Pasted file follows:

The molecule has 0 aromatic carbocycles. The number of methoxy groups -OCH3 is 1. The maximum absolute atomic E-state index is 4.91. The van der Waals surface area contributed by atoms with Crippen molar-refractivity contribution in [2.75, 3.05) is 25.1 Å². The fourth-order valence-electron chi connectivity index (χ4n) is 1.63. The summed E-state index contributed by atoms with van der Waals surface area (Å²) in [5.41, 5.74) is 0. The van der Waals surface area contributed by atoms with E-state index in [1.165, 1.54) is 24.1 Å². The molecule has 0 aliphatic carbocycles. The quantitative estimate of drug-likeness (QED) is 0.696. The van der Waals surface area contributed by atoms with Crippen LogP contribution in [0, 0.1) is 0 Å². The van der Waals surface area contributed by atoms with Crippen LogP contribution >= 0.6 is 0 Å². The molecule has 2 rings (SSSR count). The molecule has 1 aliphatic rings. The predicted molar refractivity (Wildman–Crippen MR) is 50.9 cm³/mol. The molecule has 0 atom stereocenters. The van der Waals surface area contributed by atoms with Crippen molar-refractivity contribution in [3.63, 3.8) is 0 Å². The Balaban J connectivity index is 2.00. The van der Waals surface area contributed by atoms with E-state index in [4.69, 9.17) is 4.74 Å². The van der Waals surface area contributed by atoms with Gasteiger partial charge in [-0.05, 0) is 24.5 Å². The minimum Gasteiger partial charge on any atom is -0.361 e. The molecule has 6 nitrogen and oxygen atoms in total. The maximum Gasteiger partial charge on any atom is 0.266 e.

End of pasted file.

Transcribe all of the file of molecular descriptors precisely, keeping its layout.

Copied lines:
The molecule has 0 aromatic carbocycles. The number of methoxy groups -OCH3 is 1. The maximum absolute atomic E-state index is 4.91. The van der Waals surface area contributed by atoms with Crippen molar-refractivity contribution in [2.75, 3.05) is 25.1 Å². The fourth-order valence-electron chi connectivity index (χ4n) is 1.63. The summed E-state index contributed by atoms with van der Waals surface area (Å²) in [5.41, 5.74) is 0. The van der Waals surface area contributed by atoms with E-state index in [1.165, 1.54) is 24.1 Å². The molecule has 0 aliphatic carbocycles. The quantitative estimate of drug-likeness (QED) is 0.696. The van der Waals surface area contributed by atoms with Crippen LogP contribution in [0, 0.1) is 0 Å². The van der Waals surface area contributed by atoms with Crippen LogP contribution >= 0.6 is 0 Å². The molecule has 2 rings (SSSR count). The molecule has 1 aliphatic rings. The predicted molar refractivity (Wildman–Crippen MR) is 50.9 cm³/mol. The molecule has 0 atom stereocenters. The van der Waals surface area contributed by atoms with Crippen molar-refractivity contribution in [3.63, 3.8) is 0 Å². The Balaban J connectivity index is 2.00. The van der Waals surface area contributed by atoms with E-state index in [4.69, 9.17) is 4.74 Å². The van der Waals surface area contributed by atoms with Gasteiger partial charge in [-0.05, 0) is 24.5 Å². The minimum Gasteiger partial charge on any atom is -0.361 e. The molecule has 6 nitrogen and oxygen atoms in total. The maximum Gasteiger partial charge on any atom is 0.266 e.